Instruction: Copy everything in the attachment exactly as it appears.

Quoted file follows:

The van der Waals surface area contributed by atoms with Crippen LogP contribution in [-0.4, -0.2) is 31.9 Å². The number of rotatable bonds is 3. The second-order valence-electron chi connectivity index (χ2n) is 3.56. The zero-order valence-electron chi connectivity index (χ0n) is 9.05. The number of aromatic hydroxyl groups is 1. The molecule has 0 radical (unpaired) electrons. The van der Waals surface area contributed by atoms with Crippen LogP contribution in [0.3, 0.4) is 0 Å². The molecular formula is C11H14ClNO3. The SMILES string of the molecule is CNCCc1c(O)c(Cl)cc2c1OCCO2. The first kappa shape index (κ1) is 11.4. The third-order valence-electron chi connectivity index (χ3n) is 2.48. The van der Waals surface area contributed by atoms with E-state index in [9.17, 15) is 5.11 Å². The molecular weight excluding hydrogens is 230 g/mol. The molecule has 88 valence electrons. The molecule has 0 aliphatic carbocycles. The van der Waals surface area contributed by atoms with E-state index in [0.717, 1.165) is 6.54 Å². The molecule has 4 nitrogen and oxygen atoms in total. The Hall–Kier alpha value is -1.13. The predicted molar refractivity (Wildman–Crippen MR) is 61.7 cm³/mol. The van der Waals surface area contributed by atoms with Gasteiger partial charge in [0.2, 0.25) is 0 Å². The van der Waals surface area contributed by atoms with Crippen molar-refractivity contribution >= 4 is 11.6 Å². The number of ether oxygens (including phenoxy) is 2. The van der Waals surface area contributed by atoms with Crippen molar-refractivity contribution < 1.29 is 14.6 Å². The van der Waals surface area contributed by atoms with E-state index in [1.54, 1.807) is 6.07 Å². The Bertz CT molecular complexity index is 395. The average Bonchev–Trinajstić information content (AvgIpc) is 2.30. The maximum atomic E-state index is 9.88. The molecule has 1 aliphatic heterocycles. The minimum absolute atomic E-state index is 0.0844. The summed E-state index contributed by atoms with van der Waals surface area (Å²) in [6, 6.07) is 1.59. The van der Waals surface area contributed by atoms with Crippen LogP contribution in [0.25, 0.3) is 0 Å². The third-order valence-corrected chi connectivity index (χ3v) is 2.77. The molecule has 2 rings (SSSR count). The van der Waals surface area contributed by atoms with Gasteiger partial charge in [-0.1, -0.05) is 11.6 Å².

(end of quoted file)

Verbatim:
The van der Waals surface area contributed by atoms with Crippen LogP contribution in [-0.4, -0.2) is 31.9 Å². The number of rotatable bonds is 3. The second-order valence-electron chi connectivity index (χ2n) is 3.56. The zero-order valence-electron chi connectivity index (χ0n) is 9.05. The number of aromatic hydroxyl groups is 1. The molecule has 0 radical (unpaired) electrons. The van der Waals surface area contributed by atoms with Crippen LogP contribution in [0.3, 0.4) is 0 Å². The molecular formula is C11H14ClNO3. The SMILES string of the molecule is CNCCc1c(O)c(Cl)cc2c1OCCO2. The first kappa shape index (κ1) is 11.4. The third-order valence-electron chi connectivity index (χ3n) is 2.48. The van der Waals surface area contributed by atoms with E-state index in [9.17, 15) is 5.11 Å². The molecular weight excluding hydrogens is 230 g/mol. The molecule has 88 valence electrons. The molecule has 0 aliphatic carbocycles. The van der Waals surface area contributed by atoms with E-state index in [0.717, 1.165) is 6.54 Å². The molecule has 4 nitrogen and oxygen atoms in total. The Hall–Kier alpha value is -1.13. The predicted molar refractivity (Wildman–Crippen MR) is 61.7 cm³/mol. The van der Waals surface area contributed by atoms with Gasteiger partial charge in [0.2, 0.25) is 0 Å². The van der Waals surface area contributed by atoms with Crippen molar-refractivity contribution >= 4 is 11.6 Å². The number of ether oxygens (including phenoxy) is 2. The van der Waals surface area contributed by atoms with Crippen molar-refractivity contribution < 1.29 is 14.6 Å². The van der Waals surface area contributed by atoms with E-state index in [1.54, 1.807) is 6.07 Å². The Bertz CT molecular complexity index is 395. The average Bonchev–Trinajstić information content (AvgIpc) is 2.30. The maximum atomic E-state index is 9.88. The molecule has 1 aliphatic heterocycles. The minimum absolute atomic E-state index is 0.0844. The summed E-state index contributed by atoms with van der Waals surface area (Å²) in [6, 6.07) is 1.59. The van der Waals surface area contributed by atoms with Crippen LogP contribution in [0.25, 0.3) is 0 Å². The third-order valence-corrected chi connectivity index (χ3v) is 2.77. The molecule has 2 rings (SSSR count). The van der Waals surface area contributed by atoms with Gasteiger partial charge in [-0.1, -0.05) is 11.6 Å².